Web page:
"I had started to think that all  the folk with recollections of Fountainbridge had by now either lodged their contributions on the EdinPhoto web site or had passed on  -  but each time I log on to the site and have another look, new ones have appeared."

Spirit of Camaraderie

"It goes to show that there was indeed a spirit of camaraderie which passed on to the surviving children of Fountainbridge, and like completing a jigsaw, they are adding ever finer details to the big picture, which I for one find extremely emotive."

Dr Labinjoh

"I can offer my memories of the famous Dr Labinjoh to those who have mentioned him, including Alex Dow in his recollections 71 and 72 above.

Dr Labinjoh was not our doctor but I seem to remember my friend, John Brady, mentioning that he had been to this doctor.  If I'm wrong, please excuse me John!"

Car Dealer

"To add some mystery, I do recall that some 20 years later, I came across a car dealer whose showroom was in Angle Park Terrace, along from Fountainbridge and Dundee Street, and his name was Labinjoh.

As this name was not common, I wonder if the car dealer was related to the doctor of the same name, and in the same part of Edinburgh.

I do recall that he was selling a tasty brand of motors there  -  maybe Alfa Romeo.

This car dealing Labinjoh subsequently moved his business to Canning Street Lane, which was behind the former Rutland Cinema at the foot of Dewar Place."

Edinburgh Cinemas

"The Rutland cinema, along with The Caley, and The Regal, both in Lothian Road, and The Blue Halls in Lauriston Street, were favourite haunts of my cousin Joe and myself during our formative years."

Any More Recollections?

"I dare say I'll be prompted into further rhetoric if and when there are any responses to this contribution.

Best wishes to any community members who come across today's epistle."

Ray Faccenda, Newcraighall, Edinburgh:  24 December 2015

 

Recollections

74.

George Ritchie

North Gyle, Edinburgh

Thank you to George Ritchie who wrote:

Pub with the Shortest Name

"There was a pub in Fountainbridge that was reputed to have the shortest named  pub in Britain.

It was:  XL.

 I wonder if many people  remember it" 

George Ritchie, North Gyle, Edinburgh:  28 March 2016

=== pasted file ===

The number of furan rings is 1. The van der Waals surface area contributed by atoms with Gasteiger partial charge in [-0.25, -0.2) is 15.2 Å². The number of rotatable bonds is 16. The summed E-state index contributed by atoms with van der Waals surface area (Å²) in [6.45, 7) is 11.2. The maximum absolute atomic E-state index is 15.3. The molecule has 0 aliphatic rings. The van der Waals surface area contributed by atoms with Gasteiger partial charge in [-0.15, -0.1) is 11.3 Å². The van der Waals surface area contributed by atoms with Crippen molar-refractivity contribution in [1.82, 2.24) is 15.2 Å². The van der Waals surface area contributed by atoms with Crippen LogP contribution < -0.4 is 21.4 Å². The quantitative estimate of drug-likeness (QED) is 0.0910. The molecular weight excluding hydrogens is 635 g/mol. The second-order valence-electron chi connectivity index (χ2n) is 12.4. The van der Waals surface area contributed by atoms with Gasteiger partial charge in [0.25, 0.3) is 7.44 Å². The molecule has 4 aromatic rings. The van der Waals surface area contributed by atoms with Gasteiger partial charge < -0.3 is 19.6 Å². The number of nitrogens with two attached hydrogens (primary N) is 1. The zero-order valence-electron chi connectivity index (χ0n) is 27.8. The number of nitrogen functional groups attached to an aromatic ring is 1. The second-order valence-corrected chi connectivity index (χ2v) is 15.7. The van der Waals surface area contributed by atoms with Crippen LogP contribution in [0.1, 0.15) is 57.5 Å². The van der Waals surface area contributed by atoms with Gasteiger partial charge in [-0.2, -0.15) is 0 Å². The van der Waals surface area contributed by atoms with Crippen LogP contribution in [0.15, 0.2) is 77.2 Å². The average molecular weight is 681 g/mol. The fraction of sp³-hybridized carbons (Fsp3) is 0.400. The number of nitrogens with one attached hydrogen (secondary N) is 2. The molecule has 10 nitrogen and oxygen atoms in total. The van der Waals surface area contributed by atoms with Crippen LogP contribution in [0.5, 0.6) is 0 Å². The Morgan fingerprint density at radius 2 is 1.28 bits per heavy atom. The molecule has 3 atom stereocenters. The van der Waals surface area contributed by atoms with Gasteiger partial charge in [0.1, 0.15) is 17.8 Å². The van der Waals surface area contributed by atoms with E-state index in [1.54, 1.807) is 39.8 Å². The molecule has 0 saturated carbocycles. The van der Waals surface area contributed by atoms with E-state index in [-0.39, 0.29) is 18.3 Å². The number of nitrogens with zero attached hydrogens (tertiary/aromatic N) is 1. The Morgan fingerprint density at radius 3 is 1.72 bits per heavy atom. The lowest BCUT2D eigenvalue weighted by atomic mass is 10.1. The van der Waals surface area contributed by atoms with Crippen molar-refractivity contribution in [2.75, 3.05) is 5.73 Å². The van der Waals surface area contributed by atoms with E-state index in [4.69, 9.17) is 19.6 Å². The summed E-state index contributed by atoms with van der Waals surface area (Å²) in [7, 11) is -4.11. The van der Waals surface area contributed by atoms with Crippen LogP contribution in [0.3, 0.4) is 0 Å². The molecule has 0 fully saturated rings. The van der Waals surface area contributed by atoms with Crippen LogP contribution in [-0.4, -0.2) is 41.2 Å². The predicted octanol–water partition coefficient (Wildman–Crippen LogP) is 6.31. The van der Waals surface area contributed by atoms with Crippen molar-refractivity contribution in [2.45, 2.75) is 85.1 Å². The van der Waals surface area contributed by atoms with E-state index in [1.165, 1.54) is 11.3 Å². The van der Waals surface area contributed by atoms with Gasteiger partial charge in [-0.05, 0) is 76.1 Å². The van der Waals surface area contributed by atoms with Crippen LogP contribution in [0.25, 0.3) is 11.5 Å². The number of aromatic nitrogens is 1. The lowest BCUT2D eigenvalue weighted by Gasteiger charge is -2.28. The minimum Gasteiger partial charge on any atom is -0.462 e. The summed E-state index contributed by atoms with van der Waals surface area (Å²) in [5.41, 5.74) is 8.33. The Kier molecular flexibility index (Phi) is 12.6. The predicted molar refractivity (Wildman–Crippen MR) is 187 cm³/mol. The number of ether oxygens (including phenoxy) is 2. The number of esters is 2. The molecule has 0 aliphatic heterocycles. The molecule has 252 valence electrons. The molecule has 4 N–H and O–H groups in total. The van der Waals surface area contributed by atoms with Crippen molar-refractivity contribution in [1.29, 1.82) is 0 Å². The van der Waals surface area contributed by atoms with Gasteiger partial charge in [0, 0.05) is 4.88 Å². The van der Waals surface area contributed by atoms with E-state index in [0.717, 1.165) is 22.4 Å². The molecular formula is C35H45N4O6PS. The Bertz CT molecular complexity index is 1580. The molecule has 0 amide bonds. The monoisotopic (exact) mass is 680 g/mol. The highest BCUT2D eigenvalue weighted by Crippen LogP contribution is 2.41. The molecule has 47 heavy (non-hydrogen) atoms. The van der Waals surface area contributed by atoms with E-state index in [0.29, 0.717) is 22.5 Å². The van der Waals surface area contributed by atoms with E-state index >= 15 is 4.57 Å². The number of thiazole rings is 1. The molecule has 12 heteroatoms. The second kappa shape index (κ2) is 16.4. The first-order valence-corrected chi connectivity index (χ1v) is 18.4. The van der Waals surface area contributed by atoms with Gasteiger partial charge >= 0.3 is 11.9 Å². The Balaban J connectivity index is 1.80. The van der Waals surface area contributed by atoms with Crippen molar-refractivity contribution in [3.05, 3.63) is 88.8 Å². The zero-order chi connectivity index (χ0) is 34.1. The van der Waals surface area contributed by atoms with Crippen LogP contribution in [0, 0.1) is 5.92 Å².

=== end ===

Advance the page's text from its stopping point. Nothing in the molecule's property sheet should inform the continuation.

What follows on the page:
Recollections

74.

Reply 1.

Stuart Lyon

Blackhall, Edinburgh

Thank you to Stuart Lyon for responding to George Ritchie's comments above.

Stuart wrote:

Location of XL Bar

"The extract below from a 1940s Ordnance Survey map shows the location of the XL Bar, mentioned above.  It has now become a Kebab restaurant."

Extract from a 1940s Ordnance Survey Map  -  Fountainbridge, Edinburgh

Extract from a 1940s Ordnance Survey map -  Fountainbridge, Edinburgh, showing the location of trheXL Bar.
©   Reproduced with acknowledgement to Stuart Lyon, Blackhall, Edinburgh

 Stuart Lyon:  Blackhall, Edinburgh:  12 January 2017

 

Recollections

75.

George Ritchie

North Gyle, Edinburgh

George Ritchie added:

 

Fountainbridge Bars

"I was in the XL Bar once and formed the opinion that it lacked atmosphere and was unpopular with the punters, unlike the Clachan and the one on the corner of Ponton Street and Fountainbridge - I can't remember its name, but it was handy for the dance halls close by." 

George Ritchie, North Gyle, Edinburgh:  15 January 2017

 

Recollections

75.

Reply

1.

Stuart Lion

North Gyle, Edinburgh

George Ritchie added:

 

Fountainbridge Bars

"The name of the bar on the corner of Ponton St that George Ritchie can’t recall was The Market Bar.

 Stuart Lyon:  Blackhall, Edinburgh:  20 January 2017

 

Recollections

76.

David H Mitchell

Thank yo to David H Mitchell who wrote

 

Asa Wass

"Your thread on Asa Wass's scrapyard (and the recollection of my mother using the name to describe anything untidy) led me to look up the Registers of Scotland to find out more about the man..